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Thermal tolerance of the common coqui frog (Eleutherodactylus coqui) in East Hawaii along an elevation gradient

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Title:Thermal tolerance of the common coqui frog (Eleutherodactylus coqui) in East Hawaii along an elevation gradient
Authors:Haggerty, Jacqueline
Contributors:Mautz, William J. (advisor)
Tropical Conservation Biology & Environmental Science (department)
Keywords:Conservation biology
show 2 moreInvasive species
Thermal biology
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Date Issued:Dec 2016
Abstract:Natural variation in the environment can be tolerated by animals via behavioral modification, adaptation, or physiological or developmental plasticity. Phenotypic plasticity, or acclimation, allows individuals to adjust physiological parameters to best suit the needs of their environment. Acclimation to temperature is a feature of successful invasive species and may be a contributing factor to the expansion of the coqui frog (Eleutherodactylus coqui) in its introduced range in Hawaii. Coqui frogs have been recorded on Hawaii Island since the late 1980s and pose a noise nuisance to humans. If the frogs expand into higher elevation, montane habitats, they may disrupt the ecosystems with noise and food web disturbances. The minimum tolerance of cold temperatures of coqui frogs along an elevational gradient in East Hawaii was measured and compared. Coqui frogs were found to have a flexible range of cold temperature tolerance, with differences in cold tolerance between populations, evidence of acclimation to lower temperatures, sex-specific thermal tolerance, and a lower thermal tolerance level in Hawaii than in their native Puerto Rico. However, a higher tolerance for cold did not correlate directly with elevation and there were no appreciable differences in hematocrit, plasma osmolality, or heart mass between acclimation treatments or populations. The overall range of shift in thermal tolerance after acclimation was 2-3°C, implying the thermal flexibility of coqui frogs may enable them to further expand their habitat in Hawaii to cooler, high elevation areas. Particularly sensitive areas should be monitored and managed to minimize ecosystem threats from coqui frogs.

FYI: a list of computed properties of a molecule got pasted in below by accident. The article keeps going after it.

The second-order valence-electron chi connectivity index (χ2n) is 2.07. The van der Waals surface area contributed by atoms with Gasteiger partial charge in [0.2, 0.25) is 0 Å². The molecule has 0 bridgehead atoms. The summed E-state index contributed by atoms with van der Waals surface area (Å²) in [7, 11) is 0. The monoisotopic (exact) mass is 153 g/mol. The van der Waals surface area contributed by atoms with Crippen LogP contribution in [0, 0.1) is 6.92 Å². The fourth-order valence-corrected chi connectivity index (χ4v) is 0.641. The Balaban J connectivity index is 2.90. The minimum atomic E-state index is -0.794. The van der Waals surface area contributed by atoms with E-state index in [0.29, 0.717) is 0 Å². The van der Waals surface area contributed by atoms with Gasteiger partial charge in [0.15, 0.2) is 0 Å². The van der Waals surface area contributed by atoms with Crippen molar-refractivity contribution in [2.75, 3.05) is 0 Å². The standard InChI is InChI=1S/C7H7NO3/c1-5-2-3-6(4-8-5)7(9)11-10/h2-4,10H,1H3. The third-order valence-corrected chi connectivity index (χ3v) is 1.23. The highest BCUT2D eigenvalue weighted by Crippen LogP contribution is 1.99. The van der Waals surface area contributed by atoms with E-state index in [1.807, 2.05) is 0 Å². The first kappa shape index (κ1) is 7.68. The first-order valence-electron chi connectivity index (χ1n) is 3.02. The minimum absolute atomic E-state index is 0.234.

Pages/Duration:34 pages
Rights:All UHH dissertations and theses are protected by copyright. They may be viewed from this source for any purpose, but reproduction or distribution in any format is prohibited without written permission from the copyright owner.
Appears in Collections: Tropical Conservation Biology and Environmental Science
TCBES Theses

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